Teachers: Inspiring Students in Their Own Way

In the classic movie Dead Poets Society, Robin Williams plays English Poetry teacher John Keating, who challenges his prep school students to think for themselves, live unapologetically, and use art to express their truest feelings. Though his unorthodox ideas and courage to oppose the status quo eventually get Keating fired, it is his unrelenting passion for inspiring, motivating, and mentoring his students to be part of a brighter future that lives on in his students’ minds.

The past two years have seen the U.S. in the midst of education workers’ strikes all across the nation. Urban, rural, and suburban districts alike have all seen teachers in their local school districts fight for better pay, benefits, and educational funding from their local and state governments. From the classroom to the boardroom, American teachers are doing what they can to improve public education for all children. Many, taking a page out of John Keating’s poetry books, employ unique and innovative techniques to inspire and motivate their students, making public school more than just standardized testing and mandatory curriculums.

Take Mr. Van Phillips Jr., an elementary school teacher in Shreveport, Louisiana. Every day, Phillips Jr. makes it a point to let his students know that his class – and their education – is not simply a means to an end, but a journey of impassioned learning. The walls of his classroom are decorated with inspirational quotes from leaders like former president Barack Obama, reminding students of their potential for success and greatness. And every morning, the 4th graders of Cherokee Park Elementary School recite The Dreamer’s Pledge, a mantra of hope, inspiration, and a call to action for students to focus and pursue their dreams. Written by Phillips Jr. himself, The Dreamer’s Pledge is a gift to his young students.

And while some state legislators and school board officials may push educators to focus on quantitative measures – test scores and curriculums – of educational progress, Phillips Jr.’s dedication to ‘teach the students how to dream’ has shown promising increases in test scores. According to an article from KSLA, average English and Social Studies test scores for Phillips Jr.’s students went up by more than twenty points.

But many teachers take their care and generosity for their students past the classroom. For students without a stable home life, a teacher and mentor who can step up to this responsibility can make a world of difference. That’s exactly what Mrs. Nita Nicholie, a high school science teacher in St. Joseph, Michigan, did when she opened her home to over 20 students throughout her teaching career. Nicholie told NPR in a statement that she knew many of these kids needed nothing more than a safe place to sleep and some warm food. It was not only the warmth of Mrs. Nicholie’s home, but also the warmth and love in her heart, that made a true difference in her student’s lives.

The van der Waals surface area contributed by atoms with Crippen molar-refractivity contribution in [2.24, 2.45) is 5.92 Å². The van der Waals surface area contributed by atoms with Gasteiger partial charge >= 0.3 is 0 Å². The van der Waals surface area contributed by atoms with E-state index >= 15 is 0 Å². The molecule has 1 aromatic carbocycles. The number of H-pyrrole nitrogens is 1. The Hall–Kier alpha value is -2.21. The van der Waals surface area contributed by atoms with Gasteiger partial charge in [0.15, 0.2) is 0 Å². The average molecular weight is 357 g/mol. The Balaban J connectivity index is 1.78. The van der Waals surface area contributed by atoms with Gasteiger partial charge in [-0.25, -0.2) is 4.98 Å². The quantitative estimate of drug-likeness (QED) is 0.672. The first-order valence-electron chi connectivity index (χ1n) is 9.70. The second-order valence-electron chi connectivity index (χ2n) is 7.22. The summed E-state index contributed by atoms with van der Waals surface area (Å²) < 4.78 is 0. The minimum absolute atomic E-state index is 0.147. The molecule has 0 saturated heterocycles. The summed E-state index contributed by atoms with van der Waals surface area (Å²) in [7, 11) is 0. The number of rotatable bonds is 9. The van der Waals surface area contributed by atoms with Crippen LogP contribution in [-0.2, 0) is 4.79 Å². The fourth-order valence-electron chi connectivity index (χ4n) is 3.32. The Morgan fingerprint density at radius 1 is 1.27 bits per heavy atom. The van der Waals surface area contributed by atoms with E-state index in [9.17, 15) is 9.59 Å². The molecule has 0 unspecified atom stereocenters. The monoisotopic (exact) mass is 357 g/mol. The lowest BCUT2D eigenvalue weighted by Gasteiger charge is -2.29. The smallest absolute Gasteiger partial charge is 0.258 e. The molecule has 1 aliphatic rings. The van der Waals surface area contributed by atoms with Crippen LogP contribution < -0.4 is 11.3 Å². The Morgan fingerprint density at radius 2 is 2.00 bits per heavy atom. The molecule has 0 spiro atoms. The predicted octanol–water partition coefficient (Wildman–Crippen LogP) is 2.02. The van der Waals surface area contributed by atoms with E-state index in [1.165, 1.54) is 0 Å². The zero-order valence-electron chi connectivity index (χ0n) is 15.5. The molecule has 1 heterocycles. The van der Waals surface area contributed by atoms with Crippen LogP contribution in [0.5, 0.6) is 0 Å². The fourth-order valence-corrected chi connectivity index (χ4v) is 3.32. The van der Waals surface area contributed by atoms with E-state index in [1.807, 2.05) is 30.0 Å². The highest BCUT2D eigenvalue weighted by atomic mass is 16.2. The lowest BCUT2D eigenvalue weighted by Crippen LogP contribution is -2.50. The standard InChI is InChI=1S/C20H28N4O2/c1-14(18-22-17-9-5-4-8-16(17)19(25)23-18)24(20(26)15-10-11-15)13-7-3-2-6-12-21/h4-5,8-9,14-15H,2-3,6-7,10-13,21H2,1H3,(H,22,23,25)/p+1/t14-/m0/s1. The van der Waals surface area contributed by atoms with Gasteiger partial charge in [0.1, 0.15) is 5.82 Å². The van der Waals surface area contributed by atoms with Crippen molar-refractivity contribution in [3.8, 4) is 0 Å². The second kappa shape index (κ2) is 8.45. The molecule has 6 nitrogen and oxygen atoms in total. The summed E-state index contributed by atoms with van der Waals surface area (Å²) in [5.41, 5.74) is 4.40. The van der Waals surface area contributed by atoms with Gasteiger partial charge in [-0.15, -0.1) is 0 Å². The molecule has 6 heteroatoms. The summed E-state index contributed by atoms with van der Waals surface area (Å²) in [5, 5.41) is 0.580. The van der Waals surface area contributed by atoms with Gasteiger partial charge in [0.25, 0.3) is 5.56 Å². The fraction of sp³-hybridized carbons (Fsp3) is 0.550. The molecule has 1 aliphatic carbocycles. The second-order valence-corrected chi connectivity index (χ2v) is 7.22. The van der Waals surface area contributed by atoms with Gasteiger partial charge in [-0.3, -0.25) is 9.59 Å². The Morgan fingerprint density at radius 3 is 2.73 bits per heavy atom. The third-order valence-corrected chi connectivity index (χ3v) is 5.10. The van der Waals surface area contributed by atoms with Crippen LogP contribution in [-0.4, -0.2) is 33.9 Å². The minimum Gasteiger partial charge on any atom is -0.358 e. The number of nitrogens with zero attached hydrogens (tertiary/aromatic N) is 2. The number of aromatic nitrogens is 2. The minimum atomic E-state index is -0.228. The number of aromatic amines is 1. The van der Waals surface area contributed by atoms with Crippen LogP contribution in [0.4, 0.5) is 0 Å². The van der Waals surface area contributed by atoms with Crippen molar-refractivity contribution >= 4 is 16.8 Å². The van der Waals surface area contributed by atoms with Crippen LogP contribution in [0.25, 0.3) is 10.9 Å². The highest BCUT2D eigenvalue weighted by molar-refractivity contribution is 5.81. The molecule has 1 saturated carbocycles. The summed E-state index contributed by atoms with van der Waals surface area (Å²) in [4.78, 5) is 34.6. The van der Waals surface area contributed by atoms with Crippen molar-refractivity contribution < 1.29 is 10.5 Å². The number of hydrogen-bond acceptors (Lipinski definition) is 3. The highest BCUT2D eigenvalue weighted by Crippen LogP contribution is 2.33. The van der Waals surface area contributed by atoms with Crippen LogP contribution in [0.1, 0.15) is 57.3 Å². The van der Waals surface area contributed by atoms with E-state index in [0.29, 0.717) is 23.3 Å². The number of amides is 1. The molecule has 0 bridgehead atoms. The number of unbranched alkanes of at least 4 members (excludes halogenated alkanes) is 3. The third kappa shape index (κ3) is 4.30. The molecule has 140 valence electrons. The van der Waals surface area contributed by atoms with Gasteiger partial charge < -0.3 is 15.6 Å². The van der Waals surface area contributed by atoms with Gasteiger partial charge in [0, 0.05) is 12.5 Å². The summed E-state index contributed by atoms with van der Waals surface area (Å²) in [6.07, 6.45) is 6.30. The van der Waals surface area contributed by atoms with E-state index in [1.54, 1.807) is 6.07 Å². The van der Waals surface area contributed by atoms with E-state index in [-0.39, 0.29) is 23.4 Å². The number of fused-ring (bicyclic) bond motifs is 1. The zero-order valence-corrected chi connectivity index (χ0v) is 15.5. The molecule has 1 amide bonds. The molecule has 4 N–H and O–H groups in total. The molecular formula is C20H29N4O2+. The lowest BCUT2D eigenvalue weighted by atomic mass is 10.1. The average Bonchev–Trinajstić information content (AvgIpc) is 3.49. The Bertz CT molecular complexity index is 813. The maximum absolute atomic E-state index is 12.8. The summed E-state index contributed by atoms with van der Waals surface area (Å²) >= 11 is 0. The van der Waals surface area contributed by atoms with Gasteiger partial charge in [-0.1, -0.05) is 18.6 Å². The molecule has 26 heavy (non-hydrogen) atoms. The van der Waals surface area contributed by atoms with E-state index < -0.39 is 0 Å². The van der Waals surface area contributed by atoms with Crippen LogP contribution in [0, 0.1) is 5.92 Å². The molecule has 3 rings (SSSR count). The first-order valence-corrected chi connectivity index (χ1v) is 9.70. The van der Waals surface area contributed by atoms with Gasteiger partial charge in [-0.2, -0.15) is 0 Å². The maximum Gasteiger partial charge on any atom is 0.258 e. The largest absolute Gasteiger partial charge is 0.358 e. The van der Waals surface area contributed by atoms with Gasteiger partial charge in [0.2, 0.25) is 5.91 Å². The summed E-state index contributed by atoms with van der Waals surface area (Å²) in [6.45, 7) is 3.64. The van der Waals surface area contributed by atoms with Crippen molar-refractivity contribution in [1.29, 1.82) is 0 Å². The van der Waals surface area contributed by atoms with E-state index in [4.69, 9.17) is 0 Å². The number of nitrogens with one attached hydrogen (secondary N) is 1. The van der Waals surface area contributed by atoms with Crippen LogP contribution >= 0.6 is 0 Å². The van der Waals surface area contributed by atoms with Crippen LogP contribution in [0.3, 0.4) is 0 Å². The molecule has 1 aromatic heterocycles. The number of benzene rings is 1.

It is the educators and community leaders that go against the grain to help their students and make a difference who are the true heroes of our world. This heroism is exactly what school superintendent Casey Smitherman displayed in January of 2019 when she took one of her high school students to the emergency room. The fifteen-year-old boy had been sick with symptoms of strep throat, and Ms. Smitherman had taken notice when he missed school. Concerned, the superintendent visited the student at home to make sure he was okay. After realizing the severity of his symptoms, Smitherman took the boy to the ER to make absolutely sure that he received the care he needed, despite him not having insurance. In a moment of desperation, she signed him under her own insurance, paying for the treatment out of pocket – and was charged with fraud for the act of kindness.

The community of Elwood, Indiana rallied around Smitherman, saying that her actions went above and beyond the call of duty, despite knowing that they may land her in trouble with the school board and authorities. Thanks to her quick thinking, the student did recover from strep throat, got the medication he needed, and was back to school in no time.

Teachers and public education workers often become mentors and leaders in their young students’ eyes. Many times, they pick up responsibilities far past what their job description outlines – as motivational speakers, friends, advocates for their students, and sometimes, their greatest allies. In light of the roles that our teachers play in our communities, it’s time we celebrate their commitment and passion to their students and give them the fair pay and funding they deserve. Educators are tasked with molding our futures. After all, it is teachers who inspire the youth to strive for greatness, teachers who dare them to dream, and teachers who give them the tools to do all the above

Santosha Veera

 

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